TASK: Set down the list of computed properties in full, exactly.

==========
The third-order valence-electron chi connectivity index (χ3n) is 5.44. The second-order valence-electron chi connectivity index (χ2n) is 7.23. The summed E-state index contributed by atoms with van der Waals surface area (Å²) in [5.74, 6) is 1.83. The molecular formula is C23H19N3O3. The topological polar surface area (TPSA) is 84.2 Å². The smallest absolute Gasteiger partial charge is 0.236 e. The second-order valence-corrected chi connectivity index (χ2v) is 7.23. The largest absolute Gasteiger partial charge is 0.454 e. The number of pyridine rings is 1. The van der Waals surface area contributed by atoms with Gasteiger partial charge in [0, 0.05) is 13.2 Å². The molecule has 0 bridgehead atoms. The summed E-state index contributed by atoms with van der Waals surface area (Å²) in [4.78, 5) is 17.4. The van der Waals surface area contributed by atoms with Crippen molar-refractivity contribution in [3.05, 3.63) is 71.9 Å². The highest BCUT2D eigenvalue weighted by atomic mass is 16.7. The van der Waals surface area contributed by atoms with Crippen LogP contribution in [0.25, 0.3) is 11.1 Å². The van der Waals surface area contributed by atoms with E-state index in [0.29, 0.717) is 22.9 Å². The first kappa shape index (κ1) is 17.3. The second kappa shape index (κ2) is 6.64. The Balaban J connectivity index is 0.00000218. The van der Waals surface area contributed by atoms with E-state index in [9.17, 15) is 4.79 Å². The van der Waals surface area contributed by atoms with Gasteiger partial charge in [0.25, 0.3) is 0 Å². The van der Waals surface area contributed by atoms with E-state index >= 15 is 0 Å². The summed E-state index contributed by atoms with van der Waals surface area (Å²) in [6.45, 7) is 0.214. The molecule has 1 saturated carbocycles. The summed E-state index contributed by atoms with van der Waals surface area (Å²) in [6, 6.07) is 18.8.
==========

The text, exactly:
The third-order valence-electron chi connectivity index (χ3n) is 5.44. The second-order valence-electron chi connectivity index (χ2n) is 7.23. The summed E-state index contributed by atoms with van der Waals surface area (Å²) in [5.74, 6) is 1.83. The molecular formula is C23H19N3O3. The topological polar surface area (TPSA) is 84.2 Å². The smallest absolute Gasteiger partial charge is 0.236 e. The second-order valence-corrected chi connectivity index (χ2v) is 7.23. The largest absolute Gasteiger partial charge is 0.454 e. The number of pyridine rings is 1. The van der Waals surface area contributed by atoms with Gasteiger partial charge in [0, 0.05) is 13.2 Å². The molecule has 0 bridgehead atoms. The summed E-state index contributed by atoms with van der Waals surface area (Å²) in [4.78, 5) is 17.4. The van der Waals surface area contributed by atoms with Crippen molar-refractivity contribution in [3.05, 3.63) is 71.9 Å². The highest BCUT2D eigenvalue weighted by atomic mass is 16.7. The van der Waals surface area contributed by atoms with Crippen LogP contribution in [0.25, 0.3) is 11.1 Å². The van der Waals surface area contributed by atoms with E-state index in [0.29, 0.717) is 22.9 Å². The first kappa shape index (κ1) is 17.3. The second kappa shape index (κ2) is 6.64. The Balaban J connectivity index is 0.00000218. The van der Waals surface area contributed by atoms with E-state index in [9.17, 15) is 4.79 Å². The van der Waals surface area contributed by atoms with Gasteiger partial charge in [0.25, 0.3) is 0 Å². The van der Waals surface area contributed by atoms with E-state index >= 15 is 0 Å². The summed E-state index contributed by atoms with van der Waals surface area (Å²) in [6.45, 7) is 0.214. The molecule has 1 saturated carbocycles. The summed E-state index contributed by atoms with van der Waals surface area (Å²) in [6, 6.07) is 18.8.